Welcome to ACA. Adult Children of alcoholics is a 12-Step, 12-Tradition program of women and men who grew up in alcoholic or otherwise dysfunctional homes. We meet with each other in a mutually respectful, safe environment and acknowledge our common experiences. We discover how childhood affected us in the past and influences us in the present. The Problem We take positive action. By practicing the 12 Steps, focusing on The Solution, and accepting a loving Higher Power of our understanding, we find freedom from the past and a way to improve our lives today.
Why We First Came to ACA
Our lives didn’t work; they had become unmanageable. We exhausted all the methods we thought were supposed to have made us happy, healthy, and successful. In trying to reach our desired ends, we exhausted our resources. We often lost our creativity, our flexibility, and our sense of humor. No matter what we did, the results no longer gave us the thrill, the joy, the sense of power, or the feeling of elation they once did. We were at a dead-end. Continuing the same existence was no longer an option. Nevertheless, we couldn’t quite abandon the notion that if we knew just one more thing about how the world worked…
So we tried one more time. With little to win, nothing to lose, we came to our first meeting.
Why We Keep Coming Back
In ACA we come to understand how our childhood experiences affect our behavior and choices today. We learn how our behavior affects others, and we learn that we can change it. Gradually, from an adult perspective, we reexamine our life decisions. This is the first step in reparenting. Ultimately we become happier, stronger, more capable, and more able to take on a proactive role. We learn to be more respectful of ourselves. The quality of our lives improves as we learn to define and communicate our boundaries and insist that they be honored.
How We Work a Program of Recovery
Individuals recover at their own pace. We, however, have learned by experience that those ACA members who make the greatest gains in the shortest amount of time are using the tools of recovery.
- go to meetings and call other program people to discuss recovery issues
- read about the ACA experiences of others and write about our own
- use and incorporate information about methods and techniques of recovery
- define and enforce our boundaries
- build a personal support network
Our main focus in ACA is to re-parent ourselves, which includes reexamining our former life choices from an emotionally mature perspective. We work a Spiritual program by…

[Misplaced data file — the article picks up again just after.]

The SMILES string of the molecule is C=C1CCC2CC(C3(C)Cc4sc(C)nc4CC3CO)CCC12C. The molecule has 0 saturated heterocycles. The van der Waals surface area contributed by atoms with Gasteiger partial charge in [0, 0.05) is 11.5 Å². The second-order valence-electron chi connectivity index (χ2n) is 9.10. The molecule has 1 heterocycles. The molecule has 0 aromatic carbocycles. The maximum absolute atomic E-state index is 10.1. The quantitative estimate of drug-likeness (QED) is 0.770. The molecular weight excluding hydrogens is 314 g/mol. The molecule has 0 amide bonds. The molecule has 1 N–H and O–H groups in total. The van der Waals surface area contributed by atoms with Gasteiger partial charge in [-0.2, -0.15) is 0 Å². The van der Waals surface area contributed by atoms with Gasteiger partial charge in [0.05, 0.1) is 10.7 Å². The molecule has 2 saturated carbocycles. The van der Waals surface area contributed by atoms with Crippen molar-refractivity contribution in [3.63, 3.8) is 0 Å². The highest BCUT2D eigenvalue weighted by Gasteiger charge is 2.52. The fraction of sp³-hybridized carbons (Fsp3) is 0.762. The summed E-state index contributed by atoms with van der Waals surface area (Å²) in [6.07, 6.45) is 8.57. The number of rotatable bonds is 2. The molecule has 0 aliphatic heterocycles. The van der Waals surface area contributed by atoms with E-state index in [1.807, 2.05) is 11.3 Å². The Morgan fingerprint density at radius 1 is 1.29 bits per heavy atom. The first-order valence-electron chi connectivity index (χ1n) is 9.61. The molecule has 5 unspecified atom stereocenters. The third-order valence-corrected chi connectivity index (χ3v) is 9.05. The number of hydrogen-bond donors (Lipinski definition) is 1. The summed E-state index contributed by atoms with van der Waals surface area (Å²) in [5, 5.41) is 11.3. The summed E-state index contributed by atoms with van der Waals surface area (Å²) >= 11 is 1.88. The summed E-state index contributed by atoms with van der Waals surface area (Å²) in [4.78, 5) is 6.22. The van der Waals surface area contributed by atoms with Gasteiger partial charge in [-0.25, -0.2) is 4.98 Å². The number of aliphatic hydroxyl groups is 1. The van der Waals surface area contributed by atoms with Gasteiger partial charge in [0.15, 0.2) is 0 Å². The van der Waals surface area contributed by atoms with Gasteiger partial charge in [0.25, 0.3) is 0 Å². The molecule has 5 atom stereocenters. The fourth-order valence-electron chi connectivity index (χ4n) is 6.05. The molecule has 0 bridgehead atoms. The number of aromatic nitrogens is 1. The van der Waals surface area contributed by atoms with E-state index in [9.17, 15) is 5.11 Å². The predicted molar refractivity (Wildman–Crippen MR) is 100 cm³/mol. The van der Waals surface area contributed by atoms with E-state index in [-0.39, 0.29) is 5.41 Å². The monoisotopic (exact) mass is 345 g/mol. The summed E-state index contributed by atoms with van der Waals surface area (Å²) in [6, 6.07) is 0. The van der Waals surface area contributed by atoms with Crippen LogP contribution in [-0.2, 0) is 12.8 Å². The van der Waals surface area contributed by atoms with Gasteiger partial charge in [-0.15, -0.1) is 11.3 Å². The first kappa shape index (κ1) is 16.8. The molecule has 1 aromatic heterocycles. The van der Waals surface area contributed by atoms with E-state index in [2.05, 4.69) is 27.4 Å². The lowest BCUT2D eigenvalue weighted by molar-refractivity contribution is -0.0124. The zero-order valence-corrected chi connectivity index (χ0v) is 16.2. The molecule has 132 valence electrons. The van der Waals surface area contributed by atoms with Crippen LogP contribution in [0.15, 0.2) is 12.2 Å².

- using the Steps
- identifying, evaluating, and removing old parenting instructions from our minds
- selecting those past parental instructions that are healthy and useful to our lives today, and discarding those that are not
- discovering the impact and power of the Inner Child in our recovery
- attending meetings that focus on issues we need to work on
- giving service in ACA
- working with a sponsor
What We Do Not Do at Meetings
We do not…
- engage in cross-talk
- comment on what others say
- offer advice
- distract others from the person speaking by word, whisper, gesture, noise, or movement
- violate the anonymity of others
- repeat what is said in meetings (in any context)
- Act out (inappropriately)
What We Do in ACA Meetings
Going to meetings and listening to others who talk about their own experiences, strengths, and hopes often helps us in our own recovery. Sharing at meetings helps us to focus, define and clarify our problems. Sometimes we vent our anger or feel our feelings. Talking out loud about our action plan to change our lives helps us to resolve some problems. At times we report our progress or share how well our current plan is working. We often use meetings as a reality check on our overall program, comparing adult life before program to current life in program.
The only requirement for membership is a desire to recover from the effects of growing up in an alcoholic or otherwise dysfunctional family.
Many 12-Step programs require that only literature published within the program be available at meetings. The ACA program, from the outset, has held that valuable information exists outside the program. We do suggest that outside literature should be in keeping with the ACA 12 Steps and 12 Traditions. Our program also suggests that such literature be kept separate from group conscience approved ACA literature. For more information on the ACA WSO literature policy, refer to the brochure entitled, Literature Policy.
Contributions are Voluntary
No dues or fees are required for membership; we are fully self-supporting through our own contributions. We give our 7th Tradition donations at the meetings as we can afford to, an acknowledgment of the benefits our program gives us.
At the meeting level, our contributions are used to keep the doors open (pay the rent, buy the coffee, make the literature available . . . ), at the Regional level, to keep the lines of communication open between the various Intergroups and World Service, and at the World Service level so people can find meetings. Each member has a responsibility to keep ACA operational by ensuring their meeting supports their Intergroup, Region, and World Service Organization.
ACA is an independent 12-Step, 12-Tradition program. We are not affiliated with any other 12-Step organization. We do, however, cooperate with other 12-Step, 12-Tradition programs.
We are not allied with any sect, denomination, organization, institution, political, or law enforcement groups. We do not engage in any controversy, and we neither endorse nor oppose any causes.
A Personal Invitation
This is your personal invitation to come to ACA and to keep coming back. Your presence in meetings helps us in our recovery. We know that this program works for us. We have yet to see anyone fail who honestly works the program. This is our path to sanity, our program to serenity. We invite you to participate. ACA works!